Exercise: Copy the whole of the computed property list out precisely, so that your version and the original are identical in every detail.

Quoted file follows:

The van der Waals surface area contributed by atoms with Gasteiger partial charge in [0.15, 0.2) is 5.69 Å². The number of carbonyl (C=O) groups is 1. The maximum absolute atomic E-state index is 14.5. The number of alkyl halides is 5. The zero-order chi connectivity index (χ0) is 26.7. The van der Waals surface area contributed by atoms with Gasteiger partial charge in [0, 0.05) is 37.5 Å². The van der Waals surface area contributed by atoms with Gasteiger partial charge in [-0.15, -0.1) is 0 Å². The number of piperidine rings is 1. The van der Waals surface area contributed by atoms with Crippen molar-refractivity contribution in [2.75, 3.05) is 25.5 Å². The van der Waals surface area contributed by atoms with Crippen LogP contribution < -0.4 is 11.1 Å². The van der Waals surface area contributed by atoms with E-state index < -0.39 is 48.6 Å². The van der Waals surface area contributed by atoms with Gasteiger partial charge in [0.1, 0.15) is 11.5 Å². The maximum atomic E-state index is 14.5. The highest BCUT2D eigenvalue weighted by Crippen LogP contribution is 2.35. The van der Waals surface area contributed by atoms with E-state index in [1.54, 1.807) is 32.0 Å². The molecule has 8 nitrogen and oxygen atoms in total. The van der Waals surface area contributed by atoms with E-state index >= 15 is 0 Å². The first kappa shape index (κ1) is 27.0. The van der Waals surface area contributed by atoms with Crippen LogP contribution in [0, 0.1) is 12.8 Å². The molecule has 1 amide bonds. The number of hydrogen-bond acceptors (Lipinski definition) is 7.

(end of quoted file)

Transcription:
The van der Waals surface area contributed by atoms with Gasteiger partial charge in [0.15, 0.2) is 5.69 Å². The number of carbonyl (C=O) groups is 1. The maximum absolute atomic E-state index is 14.5. The number of alkyl halides is 5. The zero-order chi connectivity index (χ0) is 26.7. The van der Waals surface area contributed by atoms with Gasteiger partial charge in [0, 0.05) is 37.5 Å². The van der Waals surface area contributed by atoms with Gasteiger partial charge in [-0.15, -0.1) is 0 Å². The number of piperidine rings is 1. The van der Waals surface area contributed by atoms with Crippen molar-refractivity contribution in [2.75, 3.05) is 25.5 Å². The van der Waals surface area contributed by atoms with Crippen LogP contribution < -0.4 is 11.1 Å². The van der Waals surface area contributed by atoms with E-state index < -0.39 is 48.6 Å². The van der Waals surface area contributed by atoms with Gasteiger partial charge in [0.1, 0.15) is 11.5 Å². The maximum atomic E-state index is 14.5. The highest BCUT2D eigenvalue weighted by Crippen LogP contribution is 2.35. The van der Waals surface area contributed by atoms with E-state index in [1.54, 1.807) is 32.0 Å². The molecule has 8 nitrogen and oxygen atoms in total. The van der Waals surface area contributed by atoms with E-state index >= 15 is 0 Å². The first kappa shape index (κ1) is 27.0. The van der Waals surface area contributed by atoms with Crippen LogP contribution in [0, 0.1) is 12.8 Å². The molecule has 1 amide bonds. The number of hydrogen-bond acceptors (Lipinski definition) is 7.